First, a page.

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Audiobooks Narrated by Allyson Johnson

Browse audiobooks narrated by Allyson Johnson, listen to samples and when you're ready head over to Audiobooks.com where you can get 3 FREE audiobooks on us

LoveReading Top 10

  1. Hello, Summer Audiobook Hello, Summer
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  2. The Court of Miracles Audiobook The Court of Miracles
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  3. The Ballad of Songbirds and Snakes (A Hunger Games Novel) Audiobook The Ballad of Songbirds and Snakes (A Hunger Games Novel)
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  4. Whiskey Beach Audiobook Whiskey Beach
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  5. The Room Where It Happened: A White House Memoir Audiobook The Room Where It Happened: A White House Memoir
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  6. Find the Good: Unexpected Life Lessons From a Small-Town Obituary Writer Audiobook Find the Good: Unexpected Life Lessons From a Small-Town Obituary Writer
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  7. Stamped: Racism, Antiracism, and You: A Remix of the National Book Award-winning Stamped from the Be Audiobook Stamped: Racism, Antiracism, and You: A Remix of the National Book Award-winning Stamped from the Be
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  8. Between the World and Me Audiobook Between the World and Me
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  9. The Beekeeper of Aleppo: A moving testament to the human spirit Audiobook The Beekeeper of Aleppo: A moving testament to the human spirit
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  10. Cross My Heart Audiobook Cross My Heart
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Thomas Jefferson and Sally Hemings: An American Controversy Audiobook

Thomas Jefferson and Sally Hemings: An American Controversy

Author: Annette Gordon-Reed Narrator: Allyson Johnson Release Date: June 2020

When Annette Gordon-Reed's groundbreaking study was first published, rumors of Thomas Jefferson's sexual involvement with his slave Sally Hemings had circulated for two centuries. Among all aspects of Jefferson's renowned life, it was perhaps the most hotly contested topic. The publication of Thomas Jefferson and Sally Hemings intensified this debate by identifying glaring inconsistencies in many noted scholars' evaluations of the existing evidence. In this study, Gordon-Reed assembles a fascinating and convincing argument: not that the alleged thirty-eight-year liaison necessarily took place but rather that the evidence for its taking place has been denied a fair hearing. Friends of Jefferson sought to debunk the Hemings story as early as 1800, and most subsequent historians and biographers followed suit, finding the affair unthinkable based upon their view of Jefferson's life, character, and beliefs. Gordon-Reed responds to these critics by pointing out numerous errors and prejudices in their writings, ranging from inaccurate citations, to impossible time lines, to virtual exclusions of evidence-especially evidence concerning the Hemings family. She demonstrates how these scholars may have been misguided by their own biases and may even have tailored evidence to serve and preserve their opinions of Jefferson.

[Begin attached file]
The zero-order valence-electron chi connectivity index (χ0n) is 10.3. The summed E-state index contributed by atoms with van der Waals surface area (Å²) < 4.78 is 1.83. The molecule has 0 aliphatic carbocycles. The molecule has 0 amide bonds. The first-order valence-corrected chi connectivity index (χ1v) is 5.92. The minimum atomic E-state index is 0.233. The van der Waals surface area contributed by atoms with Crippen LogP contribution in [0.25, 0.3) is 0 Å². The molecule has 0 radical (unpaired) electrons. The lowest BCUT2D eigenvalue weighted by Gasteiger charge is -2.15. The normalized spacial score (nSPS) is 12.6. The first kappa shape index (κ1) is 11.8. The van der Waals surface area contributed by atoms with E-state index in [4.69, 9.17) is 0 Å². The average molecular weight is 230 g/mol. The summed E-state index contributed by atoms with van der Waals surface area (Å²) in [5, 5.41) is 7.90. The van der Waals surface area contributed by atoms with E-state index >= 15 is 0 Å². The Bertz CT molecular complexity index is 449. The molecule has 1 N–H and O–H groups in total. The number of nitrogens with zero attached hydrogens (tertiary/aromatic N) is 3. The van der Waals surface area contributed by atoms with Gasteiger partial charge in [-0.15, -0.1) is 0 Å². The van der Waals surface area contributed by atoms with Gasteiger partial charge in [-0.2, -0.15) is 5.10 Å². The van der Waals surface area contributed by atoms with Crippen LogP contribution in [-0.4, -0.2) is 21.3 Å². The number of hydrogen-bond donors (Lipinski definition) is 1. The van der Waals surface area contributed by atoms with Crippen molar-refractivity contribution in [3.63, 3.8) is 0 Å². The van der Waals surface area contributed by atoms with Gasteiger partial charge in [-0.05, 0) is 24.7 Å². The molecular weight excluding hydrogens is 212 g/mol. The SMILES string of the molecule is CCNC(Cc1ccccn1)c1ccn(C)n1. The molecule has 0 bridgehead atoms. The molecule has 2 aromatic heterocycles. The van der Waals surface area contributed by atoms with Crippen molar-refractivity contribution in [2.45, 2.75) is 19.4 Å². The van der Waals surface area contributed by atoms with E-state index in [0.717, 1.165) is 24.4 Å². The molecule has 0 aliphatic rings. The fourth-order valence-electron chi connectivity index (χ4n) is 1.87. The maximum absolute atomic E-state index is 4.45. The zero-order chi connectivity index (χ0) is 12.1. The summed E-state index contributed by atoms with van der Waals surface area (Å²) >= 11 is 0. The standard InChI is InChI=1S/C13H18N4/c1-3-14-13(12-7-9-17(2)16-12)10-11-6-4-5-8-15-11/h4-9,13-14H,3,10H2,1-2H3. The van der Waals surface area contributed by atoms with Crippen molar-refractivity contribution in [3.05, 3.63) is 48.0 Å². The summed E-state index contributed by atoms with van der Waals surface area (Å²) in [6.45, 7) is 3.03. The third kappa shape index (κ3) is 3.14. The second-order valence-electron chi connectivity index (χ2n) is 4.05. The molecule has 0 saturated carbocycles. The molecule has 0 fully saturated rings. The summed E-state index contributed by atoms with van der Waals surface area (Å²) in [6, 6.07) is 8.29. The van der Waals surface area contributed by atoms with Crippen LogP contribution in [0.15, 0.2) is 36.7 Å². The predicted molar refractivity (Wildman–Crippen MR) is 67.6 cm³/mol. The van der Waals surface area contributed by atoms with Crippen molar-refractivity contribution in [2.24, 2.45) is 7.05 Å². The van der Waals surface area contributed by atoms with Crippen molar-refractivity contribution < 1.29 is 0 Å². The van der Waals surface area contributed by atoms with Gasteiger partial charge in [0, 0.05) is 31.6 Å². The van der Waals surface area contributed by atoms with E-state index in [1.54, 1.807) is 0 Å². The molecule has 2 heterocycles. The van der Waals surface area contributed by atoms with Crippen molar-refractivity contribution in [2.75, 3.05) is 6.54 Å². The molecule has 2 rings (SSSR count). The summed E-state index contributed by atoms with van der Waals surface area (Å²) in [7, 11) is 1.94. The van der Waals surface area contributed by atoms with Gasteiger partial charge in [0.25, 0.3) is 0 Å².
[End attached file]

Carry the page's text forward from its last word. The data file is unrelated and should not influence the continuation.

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Say I'm Dead: A Family Memoir of Race, Secrets, and Love Audiobook

Say I'm Dead: A Family Memoir of Race, Secrets, and Love

Author: E. Dolores Johnson Narrator: Allyson Johnson Release Date: June 2020

Fearful of prison time-or lynching-for violating Indiana's anti-miscegenation laws in the 1940s, E. Dolores Johnson's black father and white mother fled Indianapolis to secretly marry in Buffalo.Her mother simply vanished, evading an FBI and police search that ended with the declaration to her family that she was the victim of foul play, either dead or sold into white slavery. When Johnson was born, social norms and her government-issued birth certificate said she was Negro, nullifying her mother's white blood in her identity. As an African American, she withstood the advice of a high-school counselor who said that blacks don't go to college by graduating from Harvard. Then, as a code-switching business executive feeling too far from her black roots, she searched for her father's black genealogy. Johnson was amazed to suddenly realize that her mother's whole white side was-and always had been-missing. When confronted, her mother's decades-old secret spilled out.Despite her parents' crippling and well-founded fears of rejection and reprisals, and her black militant brother's accusation that she was a race traitor, Johnson went searching for the white family who did not know she existed. When she found them, it's not just their shock and her mama's shame that have to be overcome, but her own fraught experiences with whites.

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The House of Deep Water Audiobook

The House of Deep Water

Author: Jeni Mcfarland Narrator: Adenrele Ojo, Allyson Johnson, Andrew Eiden, Jonathan Mcclain Release Date: April 2020

Perfect for fans of The Mothers and Olive Kitteridge, in this stunning and perceptive debut novel three women learn what it means to come home--and to make peace with the family, love affairs, and memories they'd once left behind. 'Here are voices from the heartland rendered real, raw, and aching. . . . Reminiscent of Celeste Ng's Little Fires Everywhere, this novel announces Jeni McFarland as a writer of our generation.' --Aja Gabel, author of The Ensemble River Bend, Michigan, is the kind of small town most can't imagine leaving, but three women couldn't wait to escape. When each must return--Linda Williams, never sure what she wants; her mother, Paula, always too sure; and Beth DeWitt, one of River Bend's only black daughters, now a mother of two who'd planned to raise her own children anywhere else--their paths collide under Beth's father's roof. As one town struggles to contain all of their love affairs and secrets, a local scandal forces Beth to confront her own devastating past. Filled with the voices of mothers and daughters, husbands, lovers, and fathers, The House of Deep Water explores motherhood, trauma, love, loss, and new beginnings found in a most unlikely place: home.